The behavior of that priest and some of my some of my fellow students seems "stock," but only because homophobia and whatever its equivalent against atheists are sad ritualistic expressions of dominance over a persecuted and misunderstood minority.  They would have preferred me silent, and for people like me not to exist at all. 

I believe culture has moved forward in its acceptance of diversity, but the cruelty that I experienced is still around, and in a religious school has more cover.  I am not angry with the religion I was born into. I think my familiarity with the Bible and my being "out" has helped my Christian friends understand a person can be good without God.  I have also been able to help my non religious friends see and understand the humanity of my deeply religious and wonderful family. My adult self has compassion for the clumsy handling of my fourteen year old self.  Those teachers and priests had never met someone who was openly atheist, only heard how dangerous and misinformed they were. I see why those teacher characters look so ridiculous.  I couldn't believe that grownups were making such a big deal about one kid, but there I was, the target of some pretty hateful language. As you began your review, atheists are among the most reviled group, and it stands to reason that these attitudes will manifest themselves in real and hurtful ways. Please don't let an unconvincing character fool you into thinking otherwise. 

Theresa P.


Edmund White vs. David Blankenhorn, with Robert Silvers as referee

I get my New York Review in the mail, and read it on paper, so am late to every debate in its pages, but for the record let me say how unfair I think Edmund White was to David Blankenhorn in the latest issue. For the record, I know, slightly, Blankenhorn, the star witness in the California Prop. 8 trial, whom I interviewed for an NPR special that aired the day he reversed his position on same-sex marriage. I have never met White, although I’ve enjoyed the stuff of his that I have read.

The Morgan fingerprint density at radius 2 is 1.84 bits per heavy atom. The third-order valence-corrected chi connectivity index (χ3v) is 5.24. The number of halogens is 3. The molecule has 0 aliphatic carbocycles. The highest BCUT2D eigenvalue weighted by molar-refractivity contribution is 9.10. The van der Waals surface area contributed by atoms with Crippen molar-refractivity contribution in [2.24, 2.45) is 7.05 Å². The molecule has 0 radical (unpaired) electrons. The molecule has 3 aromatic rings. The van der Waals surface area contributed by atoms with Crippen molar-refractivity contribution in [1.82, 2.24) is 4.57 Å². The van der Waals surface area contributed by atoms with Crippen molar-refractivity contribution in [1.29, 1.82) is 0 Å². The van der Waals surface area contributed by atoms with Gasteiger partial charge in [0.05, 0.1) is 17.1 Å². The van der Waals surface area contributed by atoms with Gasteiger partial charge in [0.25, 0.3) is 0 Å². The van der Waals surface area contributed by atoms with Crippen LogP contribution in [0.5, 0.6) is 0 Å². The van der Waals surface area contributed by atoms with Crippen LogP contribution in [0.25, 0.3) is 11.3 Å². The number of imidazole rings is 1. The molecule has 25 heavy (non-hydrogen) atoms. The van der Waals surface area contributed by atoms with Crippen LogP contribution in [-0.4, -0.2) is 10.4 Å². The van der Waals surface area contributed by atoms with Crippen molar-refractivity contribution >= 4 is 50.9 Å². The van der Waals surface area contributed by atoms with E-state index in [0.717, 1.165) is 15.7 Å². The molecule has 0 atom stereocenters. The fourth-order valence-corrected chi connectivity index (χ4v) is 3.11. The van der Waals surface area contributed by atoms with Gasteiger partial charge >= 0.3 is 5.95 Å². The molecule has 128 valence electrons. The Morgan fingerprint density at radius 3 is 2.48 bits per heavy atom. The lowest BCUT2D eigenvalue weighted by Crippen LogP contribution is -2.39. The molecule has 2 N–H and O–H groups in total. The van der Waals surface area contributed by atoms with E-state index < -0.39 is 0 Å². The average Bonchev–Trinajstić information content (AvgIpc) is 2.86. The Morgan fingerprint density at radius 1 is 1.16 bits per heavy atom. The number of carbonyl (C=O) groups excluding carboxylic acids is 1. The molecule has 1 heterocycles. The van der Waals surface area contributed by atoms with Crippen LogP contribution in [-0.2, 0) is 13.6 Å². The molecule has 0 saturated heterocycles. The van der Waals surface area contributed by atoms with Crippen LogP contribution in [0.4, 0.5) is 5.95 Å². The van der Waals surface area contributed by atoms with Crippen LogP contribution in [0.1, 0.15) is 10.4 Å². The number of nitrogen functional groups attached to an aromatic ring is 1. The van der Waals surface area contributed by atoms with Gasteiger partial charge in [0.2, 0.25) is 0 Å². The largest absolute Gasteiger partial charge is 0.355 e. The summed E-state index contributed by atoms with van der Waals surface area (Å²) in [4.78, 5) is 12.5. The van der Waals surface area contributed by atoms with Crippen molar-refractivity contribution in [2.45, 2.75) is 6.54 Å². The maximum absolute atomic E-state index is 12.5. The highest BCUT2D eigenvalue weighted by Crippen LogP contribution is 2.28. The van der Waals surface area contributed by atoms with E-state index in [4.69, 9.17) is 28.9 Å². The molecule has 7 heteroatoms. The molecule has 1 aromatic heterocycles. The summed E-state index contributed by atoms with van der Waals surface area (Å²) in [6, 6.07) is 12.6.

To begin, Blankenhorn gets White’s name wrong in his letter, calling him instead “Edmund Wilson.” Instead of doing the graceful thing and correcting it for Blankenhorn, on the principle that we all make such mistakes and magnanimity is the order of the day, White — and the New York Review editors — let stand Blankenhorn’s error, all the better to belittle him. I have to imagine that White gets called Wilson all the time (they are, after all, both high-middlebrow prep-school-educated Anglophone literary men named Edmund), and one wonders if White is always so tetchy about it. Perhaps he takes exception to being called “Bunny.”

But on to the substance of the letter, and White’s reply. Blankenhorn has written for one reason only, it seems to me: to say that the “admissions” wrested of him on the witness stand were in fact things he had stated for the public record for years. In other words, Blankenhorn did not fall victim to David Boies’s Jedi-like cross-ex technique, but rather freely admitted beliefs that he had long held. This is important not just as a matter of Blankenhorn’s dignity (who among us likes to be had on the witness stand?), but also as a matter of historical fidelity. What made Blankenhorn such a curious, and ultimately problematic, Prop 8 witness was precisely that he was not anti-gay, in the manner of somebody like the National Organization for Marriage’s Brian Brown, and he had no religious or moral objection to gay sex or partnering, as Maggie Gallagher does. But Blankenhorn is right to insist that these weren’t witness-stand revelations: they were facts on the ground.

White’s response is utterly baffling. In its entirety, here it is, beginning with his juvenile gotcha: “David Blankenhorn seems to have confused me with the late, great Edmund Wilson (so much for scholarly attention to detail). Nor does he seem to grasp that though he was presented as a witness for the anti-gay team, his remarks and writings actually strengthened the case for marriage equality.”

In fact, of course, Blankenhorn has grasped precisely that point, quite publicly. You can read him on it in the Times; you can listen to him talk about it. This is current events, people. It’s not my sense, reading the entire review, that White, is a fiction writer and memoirist and essayist and gay-sex pamphleteer (he co-wrote The Joy of Gay Sex), is particularly up-to-speed on the swirling winds of gay politics or marriage equality. For further example, he seems not to grasp the extent of the opposition to Jo Becker’s book, which he mentions, in slight passing, near the very end of the piece.

We all make mistakes, and sometimes a mistake is accepting a review assignment that is out of one’s comfort zone. But it could be one definition of grace not to double down when a letter-writer corrects you. 


The beggars of Lakewood

Imagine a city where the people are so generous that beggars fly in from the Middle East to go door to door and ask for money.